The youngest players draws a Shopkin from the bag. Everyone should say, “Happy Birthday!” Today is this Shopkin’s birthday party! On a sheet of paper write down her name. Place the Shopkin on the table: she’s waiting for her friends to arrive.
The player to the right draws another Shopkin from the bag. The first guest has arrived! Write her name down and flip a coin: on heads the guest is one of the birthday girl’s best friends forever; on tails she is a mean bully. Note this down. The players now act out a scene involving the party goers. If the birthday girl stands up to a bully during a scene the bully is now one of her best friends forever.
Continue to draw guests till you have drawn half your Shopkins. The next Shopkin drawn is the birthday girl’s mom. She’s got the cake. Everyone sing Happy Birthday!
Each Shopkin drawn after this point is someone’s mom. They are here to pick up their kid. Make sure they leave with a loot bag!
Players, don’t get too attached to your characters, because the game isn’t about them—the game is about the warren. Individual rabbits are cheap and the continuity of the warren is everything. Death is explicitly on the table and will occur as the fiction demands, so breed early and often. Your kits are your legacy (and the pool from which you will probably draw your next character).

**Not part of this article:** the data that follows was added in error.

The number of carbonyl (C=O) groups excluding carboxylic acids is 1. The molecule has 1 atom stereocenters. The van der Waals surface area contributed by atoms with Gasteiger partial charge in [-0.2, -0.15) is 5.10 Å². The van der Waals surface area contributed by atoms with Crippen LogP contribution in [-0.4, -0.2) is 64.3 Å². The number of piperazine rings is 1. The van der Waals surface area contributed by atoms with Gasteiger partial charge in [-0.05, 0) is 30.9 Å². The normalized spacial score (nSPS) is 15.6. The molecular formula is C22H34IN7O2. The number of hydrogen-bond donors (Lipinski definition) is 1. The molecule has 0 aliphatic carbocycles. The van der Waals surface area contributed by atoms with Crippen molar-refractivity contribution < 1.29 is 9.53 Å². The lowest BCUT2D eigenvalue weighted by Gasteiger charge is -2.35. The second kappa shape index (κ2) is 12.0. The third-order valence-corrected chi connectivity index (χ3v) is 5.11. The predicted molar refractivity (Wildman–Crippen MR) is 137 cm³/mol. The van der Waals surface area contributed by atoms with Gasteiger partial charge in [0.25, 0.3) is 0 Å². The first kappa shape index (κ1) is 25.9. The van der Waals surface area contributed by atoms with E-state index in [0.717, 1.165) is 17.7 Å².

Think of the game as a generational saga rather than an heroic narrative. Although your characters may well be leaders, poets, and scofflaws, they are still at the bottom of the food chain in a world determined to kill them. Perhaps their children can finish what you so bravely started. Generational play is great fun, and having a strong connection to the warren as a living community pays great dividends over time. You’ll start to care about its health and goals, and build a mythology around the exploits of previous generations. And, despite all these lofty assurances, in the end making up a new rabbit takes only minutes. - Marshall Miller, The Warren.